home | 16-17th centuries index


previous | next

The Kingdoms of Oyo, Dahomey and Asante

From the 1640s, four inland states near the Gulf of Guinea were growing in wealth and power from the slave trade. The kingdom of Oyo, around 300 kilometers (190 miles) inland, was the most successful of these kingdoms. It benefited from terrain sufficiently unforested and free of the tsetse fly and other disease-carrying insects to allow for the breeding of horses. The Oyo kingdom used cavalry effectively in expanding southward where savanna split coastal forest. Oyo forced the coastal kingdom of Allada to pay it tribute, and it gained direct access to trade with Europeans. Oyo was a slave state, and its king used slave labor on his vast farmlands. In wars, Oyo took more slaves than it needed for the royal farms, and it traded them to the Europeans for guns, cloth, metal goods and cowry shells. It traded also with Africans to its north for horses and for more captives for the slave trade. And the kingdom acquired wealth by taxing trade that crossed its territory to and from Hausaland.

Another power in the region was the kingdom of Abomey, which was founded in the early 1600s by the brother of the king of Allada, a coastal kingdom that had grown wealthy from the slave trade. The brother, Do-Aklin, cut off village chiefs from having any say in selecting his successor. Rule in Abomey passed to his grandson, Wegbaja, who consolidated his power – while both Allada and Abomey were paying tribute to the more powerful kingdom of Oyo. In Abomey, human sacrifices were used to honor the king's ancestors – the sacrifices usually captives from warfare.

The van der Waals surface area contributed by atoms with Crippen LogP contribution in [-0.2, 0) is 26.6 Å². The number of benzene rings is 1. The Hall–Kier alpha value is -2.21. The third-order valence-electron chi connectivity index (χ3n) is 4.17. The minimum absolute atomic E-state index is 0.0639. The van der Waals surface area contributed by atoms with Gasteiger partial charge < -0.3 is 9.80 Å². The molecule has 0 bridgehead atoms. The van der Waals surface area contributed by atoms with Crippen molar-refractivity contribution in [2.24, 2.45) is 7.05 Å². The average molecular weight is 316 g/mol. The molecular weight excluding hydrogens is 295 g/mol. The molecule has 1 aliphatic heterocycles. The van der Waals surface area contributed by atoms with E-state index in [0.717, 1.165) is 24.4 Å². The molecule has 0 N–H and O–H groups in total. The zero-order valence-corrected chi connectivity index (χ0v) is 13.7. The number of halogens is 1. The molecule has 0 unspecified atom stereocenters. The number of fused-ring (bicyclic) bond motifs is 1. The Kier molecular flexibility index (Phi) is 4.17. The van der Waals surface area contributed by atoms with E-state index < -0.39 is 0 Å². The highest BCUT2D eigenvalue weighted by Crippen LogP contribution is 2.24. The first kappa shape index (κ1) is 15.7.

West of Abomey were the Ashanti (Asanti), who were dominated by the Denkera to their southwest, to whom the Ashanti paid tribute. The primary political unit among the Ashanti had been the village, governed by clan elders. In the 1660s, an Ashanti warrior named Osei Tutu grouped clan chiefs around him and formed an alliance with the leading Ashanti religious figure, Anokye. They created a golden stool, representing power and spiritual unity, on which the ruler of the Ashanti was to sit, and they sanctified the golden stool with sacrifices.

Osei Tutu and Anokye extended their power across Ashanti chiefdoms, unifying the Ashanti. And with the power that accrued from this unity, the Ashanti defeated the Denkera and absorbed some of their subject states. These victories gave the Ashanti contact with the Europeans, to whom they sold slaves. And the Ashanti began an expansion inland for more slaves and for gold.

Meanwhile, Oyo cavalry invaded the Abomey four times, but Abomey retained enough power to expand against Allada on the coast. The king of Abomey, Agaja, was interested in buying arms from the Europeans. Conquering Allada in the 1720s gave him access to European trading. The enlarged rule of Agaja became known as Dahomey, and it began to prosper from the sale of slaves to the Europeans.


Copyright © 2001-2015 by Frank E. Smitha. All rights reserved.